The New Zealand-based multi-national dairy co-operative Fonterra plans to embrace public cloud technology and has established a partnership with Microsoft that is likely to see it eschew rival providers, notably Amazon Web Services (AWS).
Fonterra CIO Piers Shore says the company is “on a mission to modernise, stabilise and bring its infrastructure tools to a whole different level. … We feel that for the future, having a cloud-based hosting strategy is really what’s going to unlock the true value for Fonterra.”
He notes the benefits of moving from on-premises to public cloud include environmental sustainability, data storage and the ability to scale. “We just feel it’s not practical to keep spinning up servers. We really want to make sure we can scale up, and the best way is in the context of a cloud strategy and in this space Microsoft’s offering is extremely compelling.”
Previously CIO New Zealand has reported Fonterra’s work with AWS, but Shore indicated this is unlikely to continue. “I think the intent would be that over the long term we use [Microsoft] Azure exclusively.”
Why Fonterra is standardising on Microsoft Azure
Microsoft’s announcement in May 2020 that it will establish a data centre region in New Zealand has made the partnership more compelling for Shore. But, he says, “I would have recommended to Fonterra that we would converge on an Azure architecture for the future regardless of whether there had been a data region in New Zealand or not. … We already have part of our manufacturing organisation utilising Azure heavily and part of the long-term vision for us is to harmonise our strategic architecture. … The fact that Microsoft has decided to invest in creating a data region in New Zealand made it a very compelling choice.”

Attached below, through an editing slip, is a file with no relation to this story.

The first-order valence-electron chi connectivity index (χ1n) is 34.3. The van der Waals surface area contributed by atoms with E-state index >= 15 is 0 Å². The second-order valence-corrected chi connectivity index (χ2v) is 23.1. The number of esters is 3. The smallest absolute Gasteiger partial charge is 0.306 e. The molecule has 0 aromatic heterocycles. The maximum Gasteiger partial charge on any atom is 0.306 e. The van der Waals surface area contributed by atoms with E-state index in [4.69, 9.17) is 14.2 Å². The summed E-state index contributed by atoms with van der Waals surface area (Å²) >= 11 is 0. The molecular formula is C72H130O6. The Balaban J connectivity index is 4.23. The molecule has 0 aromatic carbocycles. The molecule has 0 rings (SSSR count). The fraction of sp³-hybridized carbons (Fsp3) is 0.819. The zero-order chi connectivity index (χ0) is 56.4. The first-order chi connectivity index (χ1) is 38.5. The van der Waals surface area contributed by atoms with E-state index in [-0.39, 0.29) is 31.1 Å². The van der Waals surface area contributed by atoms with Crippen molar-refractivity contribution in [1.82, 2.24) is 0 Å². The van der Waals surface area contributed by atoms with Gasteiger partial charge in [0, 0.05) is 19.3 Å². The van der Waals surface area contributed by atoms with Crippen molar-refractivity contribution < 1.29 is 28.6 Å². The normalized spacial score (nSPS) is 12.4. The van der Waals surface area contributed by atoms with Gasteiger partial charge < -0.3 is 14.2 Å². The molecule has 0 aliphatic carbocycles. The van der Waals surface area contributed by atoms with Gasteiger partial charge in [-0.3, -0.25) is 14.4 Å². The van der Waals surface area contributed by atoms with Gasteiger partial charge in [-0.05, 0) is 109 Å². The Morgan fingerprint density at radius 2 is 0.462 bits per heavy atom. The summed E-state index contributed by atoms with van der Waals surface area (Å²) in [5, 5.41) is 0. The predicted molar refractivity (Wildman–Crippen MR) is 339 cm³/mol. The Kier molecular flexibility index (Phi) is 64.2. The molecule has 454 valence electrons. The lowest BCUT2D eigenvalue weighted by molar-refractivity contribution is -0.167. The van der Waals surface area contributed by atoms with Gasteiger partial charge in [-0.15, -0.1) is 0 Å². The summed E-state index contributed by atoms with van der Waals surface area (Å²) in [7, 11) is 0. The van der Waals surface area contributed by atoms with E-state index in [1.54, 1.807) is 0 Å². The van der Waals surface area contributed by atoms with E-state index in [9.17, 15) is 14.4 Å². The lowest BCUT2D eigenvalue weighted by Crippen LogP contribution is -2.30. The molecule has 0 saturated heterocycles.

A press release about the partnership states that “transferring data from on-site data centres to Microsoft’s virtually unlimited Azure cloud platform will vastly increase the amount of data Fonterra can gather and analyse in real time, using everything from IoT [internet of things] sensors on farm milk vats to smart machines in its factories to help optimise its operations. Already, Fonterra is trialling machine learning to detect improperly sealed or faulty bags of powdered milk in its factories, so all products arrive at stores in perfect condition without wastage.”
Shore says that during the pandemic lockdown, when Fonterra was forced to shift thousands of its staff members to remote working, Microsoft was “massively helpful”. “They helped us move to the more integrated Teams environment that we’re in now, gave us a lot of support from a technical perspective. Helped us with the network and so forth and that kind of partnership, which is reliable and trustworthy, those are the kind of things that you look for in a strategic partner and Microsoft really was tremendously supportive,” he says.
Fonterra is also adopting Microsoft products beyond the cloud, providing Microsoft Surface computers to staff across Australia and New Zealand.